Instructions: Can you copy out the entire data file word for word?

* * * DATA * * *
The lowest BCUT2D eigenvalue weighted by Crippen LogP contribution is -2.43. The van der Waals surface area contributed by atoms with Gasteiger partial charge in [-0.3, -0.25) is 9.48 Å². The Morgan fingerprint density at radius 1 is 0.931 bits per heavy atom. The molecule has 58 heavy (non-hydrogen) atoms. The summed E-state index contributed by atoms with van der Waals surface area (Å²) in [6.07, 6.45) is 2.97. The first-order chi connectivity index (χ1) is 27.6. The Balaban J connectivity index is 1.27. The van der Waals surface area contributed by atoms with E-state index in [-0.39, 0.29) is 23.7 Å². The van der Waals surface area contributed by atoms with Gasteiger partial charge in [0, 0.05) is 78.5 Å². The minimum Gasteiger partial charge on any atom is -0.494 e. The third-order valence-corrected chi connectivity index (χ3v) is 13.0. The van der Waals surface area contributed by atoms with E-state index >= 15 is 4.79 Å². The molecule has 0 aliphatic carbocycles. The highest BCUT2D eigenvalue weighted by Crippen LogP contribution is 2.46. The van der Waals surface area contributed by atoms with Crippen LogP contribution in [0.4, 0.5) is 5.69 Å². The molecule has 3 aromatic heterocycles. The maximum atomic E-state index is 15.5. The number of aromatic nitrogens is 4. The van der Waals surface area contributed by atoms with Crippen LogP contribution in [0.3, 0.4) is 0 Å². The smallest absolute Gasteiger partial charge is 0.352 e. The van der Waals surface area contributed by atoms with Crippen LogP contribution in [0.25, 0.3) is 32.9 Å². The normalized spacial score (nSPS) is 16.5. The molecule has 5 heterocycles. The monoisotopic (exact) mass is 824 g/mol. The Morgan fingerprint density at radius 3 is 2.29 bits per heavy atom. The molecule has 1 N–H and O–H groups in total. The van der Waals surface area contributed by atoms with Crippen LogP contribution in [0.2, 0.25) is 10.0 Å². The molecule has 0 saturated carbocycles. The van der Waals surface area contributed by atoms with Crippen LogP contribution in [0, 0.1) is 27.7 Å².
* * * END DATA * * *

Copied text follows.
The lowest BCUT2D eigenvalue weighted by Crippen LogP contribution is -2.43. The van der Waals surface area contributed by atoms with Gasteiger partial charge in [-0.3, -0.25) is 9.48 Å². The Morgan fingerprint density at radius 1 is 0.931 bits per heavy atom. The molecule has 58 heavy (non-hydrogen) atoms. The summed E-state index contributed by atoms with van der Waals surface area (Å²) in [6.07, 6.45) is 2.97. The first-order chi connectivity index (χ1) is 27.6. The Balaban J connectivity index is 1.27. The van der Waals surface area contributed by atoms with E-state index in [-0.39, 0.29) is 23.7 Å². The van der Waals surface area contributed by atoms with Gasteiger partial charge in [0, 0.05) is 78.5 Å². The minimum Gasteiger partial charge on any atom is -0.494 e. The third-order valence-corrected chi connectivity index (χ3v) is 13.0. The van der Waals surface area contributed by atoms with E-state index >= 15 is 4.79 Å². The molecule has 0 aliphatic carbocycles. The highest BCUT2D eigenvalue weighted by Crippen LogP contribution is 2.46. The van der Waals surface area contributed by atoms with Crippen LogP contribution in [0.4, 0.5) is 5.69 Å². The molecule has 3 aromatic heterocycles. The maximum atomic E-state index is 15.5. The number of aromatic nitrogens is 4. The van der Waals surface area contributed by atoms with Crippen LogP contribution in [0.3, 0.4) is 0 Å². The smallest absolute Gasteiger partial charge is 0.352 e. The van der Waals surface area contributed by atoms with Crippen LogP contribution in [0.25, 0.3) is 32.9 Å². The normalized spacial score (nSPS) is 16.5. The molecule has 5 heterocycles. The monoisotopic (exact) mass is 824 g/mol. The Morgan fingerprint density at radius 3 is 2.29 bits per heavy atom. The molecule has 1 N–H and O–H groups in total. The van der Waals surface area contributed by atoms with Crippen LogP contribution in [0.2, 0.25) is 10.0 Å². The molecule has 0 saturated carbocycles. The van der Waals surface area contributed by atoms with Crippen LogP contribution in [0, 0.1) is 27.7 Å².